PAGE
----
NIH scientists should promptly report their new inventions, including improvements of previously reported inventions to the Technology Transfer Specialist assigned to their Laboratory. If you do not know the name of your Specialist, please call or email us. Formal patentability assessments of the discoveries are performed by NCI TTC in conjunction with patent attorneys. Generally, a patentable invention must be something new and novel. Reportable inventions can include composition of matters, devices and methods of use. Reportable inventions also include unique biological materials with commercial applications such as transgenic mice and cell lines.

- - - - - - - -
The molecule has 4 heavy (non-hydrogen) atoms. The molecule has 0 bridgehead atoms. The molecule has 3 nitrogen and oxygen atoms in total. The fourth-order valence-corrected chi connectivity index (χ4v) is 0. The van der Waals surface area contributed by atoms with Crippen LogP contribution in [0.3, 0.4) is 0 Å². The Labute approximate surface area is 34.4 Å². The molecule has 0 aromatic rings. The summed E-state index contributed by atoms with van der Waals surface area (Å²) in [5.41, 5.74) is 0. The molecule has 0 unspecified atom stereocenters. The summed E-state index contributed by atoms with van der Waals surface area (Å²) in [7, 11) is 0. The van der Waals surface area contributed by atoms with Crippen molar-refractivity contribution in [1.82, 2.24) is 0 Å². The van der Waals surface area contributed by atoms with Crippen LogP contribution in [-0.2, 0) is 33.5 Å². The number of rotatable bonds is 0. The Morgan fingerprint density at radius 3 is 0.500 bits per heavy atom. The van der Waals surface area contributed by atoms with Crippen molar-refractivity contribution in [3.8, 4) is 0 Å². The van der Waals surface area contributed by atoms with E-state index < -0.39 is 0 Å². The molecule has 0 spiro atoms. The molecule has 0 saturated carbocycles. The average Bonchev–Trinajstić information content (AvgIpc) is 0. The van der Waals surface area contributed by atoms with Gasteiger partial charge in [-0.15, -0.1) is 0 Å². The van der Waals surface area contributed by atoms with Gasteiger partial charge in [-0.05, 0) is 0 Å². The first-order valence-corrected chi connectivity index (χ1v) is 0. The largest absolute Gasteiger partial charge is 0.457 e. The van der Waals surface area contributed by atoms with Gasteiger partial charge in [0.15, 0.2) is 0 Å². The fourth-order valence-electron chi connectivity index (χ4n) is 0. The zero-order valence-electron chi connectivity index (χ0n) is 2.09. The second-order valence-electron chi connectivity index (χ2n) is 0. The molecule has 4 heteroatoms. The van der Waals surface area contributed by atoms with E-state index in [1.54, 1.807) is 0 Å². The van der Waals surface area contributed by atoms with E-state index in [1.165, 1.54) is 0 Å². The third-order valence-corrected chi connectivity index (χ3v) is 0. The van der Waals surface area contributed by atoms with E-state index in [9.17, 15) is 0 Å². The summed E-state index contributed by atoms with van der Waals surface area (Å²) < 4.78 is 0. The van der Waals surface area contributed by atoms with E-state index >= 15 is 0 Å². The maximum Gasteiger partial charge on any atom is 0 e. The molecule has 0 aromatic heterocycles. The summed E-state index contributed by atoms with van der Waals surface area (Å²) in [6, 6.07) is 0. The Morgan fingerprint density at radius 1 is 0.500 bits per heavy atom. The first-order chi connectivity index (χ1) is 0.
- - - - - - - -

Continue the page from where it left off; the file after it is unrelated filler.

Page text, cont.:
Timely reporting of new discoveries is critical because either failing to report your discovery prior to public disclosure, or submitting your EIR immediately before disclosure may result in loss of important patent property rights and could prevent your invention from being developed. In general, a “public disclosure” is the release of information about the discovery in sufficient detail to allow a fellow scientist in the field to make, use, or apply the invention to their research. Public disclosure may include:
- Talks, presentations, seminars, posters
- Publications, including abstracts on websites
- Internet postings
- Graduate student theses, job interviews
- Discussions with non-NIH personnel without a Confidential Disclosure Agreement (CDA) in place
Monday, March 14, 2016